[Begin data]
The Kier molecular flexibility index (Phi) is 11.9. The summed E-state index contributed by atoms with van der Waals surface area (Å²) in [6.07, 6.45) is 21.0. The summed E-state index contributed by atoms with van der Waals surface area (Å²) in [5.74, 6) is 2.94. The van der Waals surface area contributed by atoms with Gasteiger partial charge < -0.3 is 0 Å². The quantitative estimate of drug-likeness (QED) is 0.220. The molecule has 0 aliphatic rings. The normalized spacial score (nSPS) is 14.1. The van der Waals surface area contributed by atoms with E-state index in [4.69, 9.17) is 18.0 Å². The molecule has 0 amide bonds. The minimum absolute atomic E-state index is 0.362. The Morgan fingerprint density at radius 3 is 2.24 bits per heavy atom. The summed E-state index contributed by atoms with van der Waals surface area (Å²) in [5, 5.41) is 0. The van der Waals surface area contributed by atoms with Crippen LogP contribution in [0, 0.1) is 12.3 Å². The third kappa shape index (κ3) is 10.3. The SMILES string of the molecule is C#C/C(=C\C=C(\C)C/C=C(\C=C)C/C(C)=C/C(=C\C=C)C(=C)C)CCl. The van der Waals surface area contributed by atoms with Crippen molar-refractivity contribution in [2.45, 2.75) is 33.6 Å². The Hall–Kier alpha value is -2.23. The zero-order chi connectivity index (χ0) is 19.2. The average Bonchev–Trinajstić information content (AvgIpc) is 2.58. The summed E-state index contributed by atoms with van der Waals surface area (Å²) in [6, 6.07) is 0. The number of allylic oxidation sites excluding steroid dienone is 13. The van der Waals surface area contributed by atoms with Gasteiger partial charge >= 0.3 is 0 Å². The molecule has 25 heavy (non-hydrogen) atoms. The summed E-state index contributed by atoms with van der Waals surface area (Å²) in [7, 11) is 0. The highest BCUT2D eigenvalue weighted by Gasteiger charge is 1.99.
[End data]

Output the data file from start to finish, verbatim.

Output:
The Kier molecular flexibility index (Phi) is 11.9. The summed E-state index contributed by atoms with van der Waals surface area (Å²) in [6.07, 6.45) is 21.0. The summed E-state index contributed by atoms with van der Waals surface area (Å²) in [5.74, 6) is 2.94. The van der Waals surface area contributed by atoms with Gasteiger partial charge < -0.3 is 0 Å². The quantitative estimate of drug-likeness (QED) is 0.220. The molecule has 0 aliphatic rings. The normalized spacial score (nSPS) is 14.1. The van der Waals surface area contributed by atoms with E-state index in [4.69, 9.17) is 18.0 Å². The molecule has 0 amide bonds. The minimum absolute atomic E-state index is 0.362. The Morgan fingerprint density at radius 3 is 2.24 bits per heavy atom. The summed E-state index contributed by atoms with van der Waals surface area (Å²) in [5, 5.41) is 0. The van der Waals surface area contributed by atoms with Crippen LogP contribution in [0, 0.1) is 12.3 Å². The third kappa shape index (κ3) is 10.3. The SMILES string of the molecule is C#C/C(=C\C=C(\C)C/C=C(\C=C)C/C(C)=C/C(=C\C=C)C(=C)C)CCl. The van der Waals surface area contributed by atoms with Crippen molar-refractivity contribution in [2.45, 2.75) is 33.6 Å². The Hall–Kier alpha value is -2.23. The zero-order chi connectivity index (χ0) is 19.2. The average Bonchev–Trinajstić information content (AvgIpc) is 2.58. The summed E-state index contributed by atoms with van der Waals surface area (Å²) in [6, 6.07) is 0. The number of allylic oxidation sites excluding steroid dienone is 13. The van der Waals surface area contributed by atoms with Gasteiger partial charge >= 0.3 is 0 Å². The molecule has 25 heavy (non-hydrogen) atoms. The summed E-state index contributed by atoms with van der Waals surface area (Å²) in [7, 11) is 0. The highest BCUT2D eigenvalue weighted by Gasteiger charge is 1.99.